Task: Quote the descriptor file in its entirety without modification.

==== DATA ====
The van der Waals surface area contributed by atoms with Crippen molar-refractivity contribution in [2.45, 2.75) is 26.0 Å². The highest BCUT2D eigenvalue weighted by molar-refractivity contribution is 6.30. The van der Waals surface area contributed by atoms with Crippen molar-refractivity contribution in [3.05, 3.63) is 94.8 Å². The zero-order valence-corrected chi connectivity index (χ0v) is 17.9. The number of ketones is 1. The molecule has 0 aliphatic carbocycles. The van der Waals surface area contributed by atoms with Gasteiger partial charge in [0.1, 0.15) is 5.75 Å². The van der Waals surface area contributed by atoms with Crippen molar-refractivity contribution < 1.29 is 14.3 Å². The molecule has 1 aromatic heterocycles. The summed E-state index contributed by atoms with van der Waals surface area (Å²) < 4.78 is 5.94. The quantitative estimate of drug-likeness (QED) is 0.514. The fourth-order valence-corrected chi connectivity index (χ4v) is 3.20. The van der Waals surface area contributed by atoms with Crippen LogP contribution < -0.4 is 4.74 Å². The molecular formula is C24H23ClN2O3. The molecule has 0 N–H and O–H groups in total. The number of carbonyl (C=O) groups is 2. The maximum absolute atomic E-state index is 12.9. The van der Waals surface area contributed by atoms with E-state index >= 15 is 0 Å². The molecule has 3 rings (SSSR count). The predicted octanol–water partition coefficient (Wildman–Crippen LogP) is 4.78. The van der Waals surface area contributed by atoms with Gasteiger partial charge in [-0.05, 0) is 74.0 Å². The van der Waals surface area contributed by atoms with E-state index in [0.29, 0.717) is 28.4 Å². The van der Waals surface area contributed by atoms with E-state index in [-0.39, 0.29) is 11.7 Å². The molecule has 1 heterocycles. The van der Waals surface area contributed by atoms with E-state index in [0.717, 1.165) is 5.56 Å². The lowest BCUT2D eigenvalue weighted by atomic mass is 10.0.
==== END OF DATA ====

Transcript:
The van der Waals surface area contributed by atoms with Crippen molar-refractivity contribution in [2.45, 2.75) is 26.0 Å². The highest BCUT2D eigenvalue weighted by molar-refractivity contribution is 6.30. The van der Waals surface area contributed by atoms with Crippen molar-refractivity contribution in [3.05, 3.63) is 94.8 Å². The zero-order valence-corrected chi connectivity index (χ0v) is 17.9. The number of ketones is 1. The molecule has 0 aliphatic carbocycles. The van der Waals surface area contributed by atoms with Gasteiger partial charge in [0.1, 0.15) is 5.75 Å². The van der Waals surface area contributed by atoms with Crippen molar-refractivity contribution < 1.29 is 14.3 Å². The molecule has 1 aromatic heterocycles. The summed E-state index contributed by atoms with van der Waals surface area (Å²) < 4.78 is 5.94. The quantitative estimate of drug-likeness (QED) is 0.514. The fourth-order valence-corrected chi connectivity index (χ4v) is 3.20. The van der Waals surface area contributed by atoms with Crippen LogP contribution < -0.4 is 4.74 Å². The molecular formula is C24H23ClN2O3. The molecule has 0 N–H and O–H groups in total. The number of carbonyl (C=O) groups is 2. The maximum absolute atomic E-state index is 12.9. The van der Waals surface area contributed by atoms with E-state index >= 15 is 0 Å². The molecule has 3 rings (SSSR count). The predicted octanol–water partition coefficient (Wildman–Crippen LogP) is 4.78. The van der Waals surface area contributed by atoms with Gasteiger partial charge in [-0.05, 0) is 74.0 Å². The van der Waals surface area contributed by atoms with E-state index in [0.29, 0.717) is 28.4 Å². The van der Waals surface area contributed by atoms with E-state index in [-0.39, 0.29) is 11.7 Å². The molecule has 1 heterocycles. The van der Waals surface area contributed by atoms with E-state index in [0.717, 1.165) is 5.56 Å². The lowest BCUT2D eigenvalue weighted by atomic mass is 10.0.